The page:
The DOT released data last week declaring that traffic fatalities hit their all-time low in 2014, a laudable accomplishment, sure. But it's worth a closer to look to see for which groups the numbers are actually dropping: According to Streetsblog, fatalities among vehicle occupants have plummeted from 146 in 2001 to a low of 52 in 2011, spiking slightly to 59 last year. Pedestrians, too, fared much better in 2014 than in years prior: 132 were killed in 2014, versus 194 in 2001.


Cyclist fatalities, though, are less clear—while bicycling has become increasingly popular, and bike lanes continue to proliferate across the city, 2014 still saw 20 cyclist deaths, versus 12 in 2013.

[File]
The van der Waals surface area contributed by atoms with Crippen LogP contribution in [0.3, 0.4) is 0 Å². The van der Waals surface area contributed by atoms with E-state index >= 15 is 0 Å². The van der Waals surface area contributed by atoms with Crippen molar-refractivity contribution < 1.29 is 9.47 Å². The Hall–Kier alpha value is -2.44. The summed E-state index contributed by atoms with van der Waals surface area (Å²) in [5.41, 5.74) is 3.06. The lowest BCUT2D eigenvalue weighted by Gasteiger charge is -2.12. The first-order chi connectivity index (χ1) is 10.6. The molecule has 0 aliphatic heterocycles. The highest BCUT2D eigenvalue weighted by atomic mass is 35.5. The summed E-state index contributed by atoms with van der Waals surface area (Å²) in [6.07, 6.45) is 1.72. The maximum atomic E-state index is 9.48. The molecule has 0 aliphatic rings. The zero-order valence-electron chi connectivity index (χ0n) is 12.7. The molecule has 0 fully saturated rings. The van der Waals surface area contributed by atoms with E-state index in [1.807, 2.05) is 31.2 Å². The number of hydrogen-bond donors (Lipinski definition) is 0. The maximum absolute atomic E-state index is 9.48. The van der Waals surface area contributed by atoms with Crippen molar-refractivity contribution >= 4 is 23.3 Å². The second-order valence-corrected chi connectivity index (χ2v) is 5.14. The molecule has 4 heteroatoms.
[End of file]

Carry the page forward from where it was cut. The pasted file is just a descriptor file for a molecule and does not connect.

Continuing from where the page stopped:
The goal of Vision Zero is to eliminate traffic deaths completely by 2024, a goal that will only be realized if the current administration kicks it into high gear—aggressively policing and prosecuting reckless drivers, continuing its practice of creating arterial slow zones near notoriously deadly intersections and aggressively expanding the network of bike lanes. We can only blame cyclists crashing into the backs of buses for so much.